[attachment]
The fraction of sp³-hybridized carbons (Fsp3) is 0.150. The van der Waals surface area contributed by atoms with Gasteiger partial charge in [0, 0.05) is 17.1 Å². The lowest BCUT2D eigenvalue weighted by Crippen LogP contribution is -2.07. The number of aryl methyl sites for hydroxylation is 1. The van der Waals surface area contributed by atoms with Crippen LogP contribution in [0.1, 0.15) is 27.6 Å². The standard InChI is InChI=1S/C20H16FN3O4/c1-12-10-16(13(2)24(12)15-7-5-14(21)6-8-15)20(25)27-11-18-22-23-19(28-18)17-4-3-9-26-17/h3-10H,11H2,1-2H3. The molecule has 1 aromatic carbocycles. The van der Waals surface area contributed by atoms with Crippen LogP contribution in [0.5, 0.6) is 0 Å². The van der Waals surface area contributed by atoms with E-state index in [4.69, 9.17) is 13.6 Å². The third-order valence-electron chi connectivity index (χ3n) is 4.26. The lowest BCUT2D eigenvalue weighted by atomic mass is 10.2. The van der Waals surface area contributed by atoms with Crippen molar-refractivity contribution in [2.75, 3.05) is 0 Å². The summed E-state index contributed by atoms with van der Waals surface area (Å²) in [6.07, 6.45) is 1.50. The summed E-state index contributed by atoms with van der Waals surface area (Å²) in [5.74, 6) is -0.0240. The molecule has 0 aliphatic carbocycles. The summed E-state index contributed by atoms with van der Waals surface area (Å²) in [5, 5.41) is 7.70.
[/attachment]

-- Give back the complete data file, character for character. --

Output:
The fraction of sp³-hybridized carbons (Fsp3) is 0.150. The van der Waals surface area contributed by atoms with Gasteiger partial charge in [0, 0.05) is 17.1 Å². The lowest BCUT2D eigenvalue weighted by Crippen LogP contribution is -2.07. The number of aryl methyl sites for hydroxylation is 1. The van der Waals surface area contributed by atoms with Crippen LogP contribution in [0.1, 0.15) is 27.6 Å². The standard InChI is InChI=1S/C20H16FN3O4/c1-12-10-16(13(2)24(12)15-7-5-14(21)6-8-15)20(25)27-11-18-22-23-19(28-18)17-4-3-9-26-17/h3-10H,11H2,1-2H3. The molecule has 1 aromatic carbocycles. The van der Waals surface area contributed by atoms with Crippen LogP contribution in [0.5, 0.6) is 0 Å². The van der Waals surface area contributed by atoms with E-state index in [4.69, 9.17) is 13.6 Å². The third-order valence-electron chi connectivity index (χ3n) is 4.26. The lowest BCUT2D eigenvalue weighted by atomic mass is 10.2. The van der Waals surface area contributed by atoms with Crippen molar-refractivity contribution in [2.75, 3.05) is 0 Å². The summed E-state index contributed by atoms with van der Waals surface area (Å²) in [6.07, 6.45) is 1.50. The summed E-state index contributed by atoms with van der Waals surface area (Å²) in [5.74, 6) is -0.0240. The molecule has 0 aliphatic carbocycles. The summed E-state index contributed by atoms with van der Waals surface area (Å²) in [5, 5.41) is 7.70.